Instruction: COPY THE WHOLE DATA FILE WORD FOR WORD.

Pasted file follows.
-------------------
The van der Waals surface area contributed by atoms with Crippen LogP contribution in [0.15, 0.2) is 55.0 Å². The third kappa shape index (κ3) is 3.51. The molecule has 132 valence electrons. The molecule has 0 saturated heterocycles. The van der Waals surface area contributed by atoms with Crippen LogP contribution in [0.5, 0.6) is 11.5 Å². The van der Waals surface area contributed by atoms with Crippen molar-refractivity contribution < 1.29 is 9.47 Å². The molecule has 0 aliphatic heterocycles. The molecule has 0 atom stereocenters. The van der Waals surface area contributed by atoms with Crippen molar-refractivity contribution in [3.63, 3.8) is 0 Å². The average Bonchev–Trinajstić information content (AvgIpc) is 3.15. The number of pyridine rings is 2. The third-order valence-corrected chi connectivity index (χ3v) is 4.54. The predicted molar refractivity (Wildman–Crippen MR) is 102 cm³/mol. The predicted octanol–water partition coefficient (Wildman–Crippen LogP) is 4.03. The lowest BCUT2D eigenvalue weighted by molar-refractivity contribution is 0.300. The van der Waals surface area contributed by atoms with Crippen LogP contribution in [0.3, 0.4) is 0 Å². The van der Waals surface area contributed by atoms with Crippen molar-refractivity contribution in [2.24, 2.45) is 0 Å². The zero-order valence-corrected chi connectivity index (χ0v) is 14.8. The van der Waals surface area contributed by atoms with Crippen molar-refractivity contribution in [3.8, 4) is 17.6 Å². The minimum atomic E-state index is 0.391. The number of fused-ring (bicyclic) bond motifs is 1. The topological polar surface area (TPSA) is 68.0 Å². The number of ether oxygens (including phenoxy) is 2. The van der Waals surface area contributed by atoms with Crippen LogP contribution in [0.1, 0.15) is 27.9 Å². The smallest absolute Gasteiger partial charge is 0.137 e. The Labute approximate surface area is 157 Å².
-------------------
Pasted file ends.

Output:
The van der Waals surface area contributed by atoms with Crippen LogP contribution in [0.15, 0.2) is 55.0 Å². The third kappa shape index (κ3) is 3.51. The molecule has 132 valence electrons. The molecule has 0 saturated heterocycles. The van der Waals surface area contributed by atoms with Crippen LogP contribution in [0.5, 0.6) is 11.5 Å². The van der Waals surface area contributed by atoms with Crippen molar-refractivity contribution < 1.29 is 9.47 Å². The molecule has 0 aliphatic heterocycles. The molecule has 0 atom stereocenters. The van der Waals surface area contributed by atoms with Crippen molar-refractivity contribution in [3.63, 3.8) is 0 Å². The average Bonchev–Trinajstić information content (AvgIpc) is 3.15. The number of pyridine rings is 2. The third-order valence-corrected chi connectivity index (χ3v) is 4.54. The predicted molar refractivity (Wildman–Crippen MR) is 102 cm³/mol. The predicted octanol–water partition coefficient (Wildman–Crippen LogP) is 4.03. The lowest BCUT2D eigenvalue weighted by molar-refractivity contribution is 0.300. The van der Waals surface area contributed by atoms with Crippen LogP contribution in [0.3, 0.4) is 0 Å². The van der Waals surface area contributed by atoms with Crippen molar-refractivity contribution in [2.24, 2.45) is 0 Å². The zero-order valence-corrected chi connectivity index (χ0v) is 14.8. The van der Waals surface area contributed by atoms with Crippen molar-refractivity contribution in [3.8, 4) is 17.6 Å². The minimum atomic E-state index is 0.391. The number of fused-ring (bicyclic) bond motifs is 1. The topological polar surface area (TPSA) is 68.0 Å². The number of ether oxygens (including phenoxy) is 2. The van der Waals surface area contributed by atoms with Crippen LogP contribution in [0.1, 0.15) is 27.9 Å². The smallest absolute Gasteiger partial charge is 0.137 e. The Labute approximate surface area is 157 Å².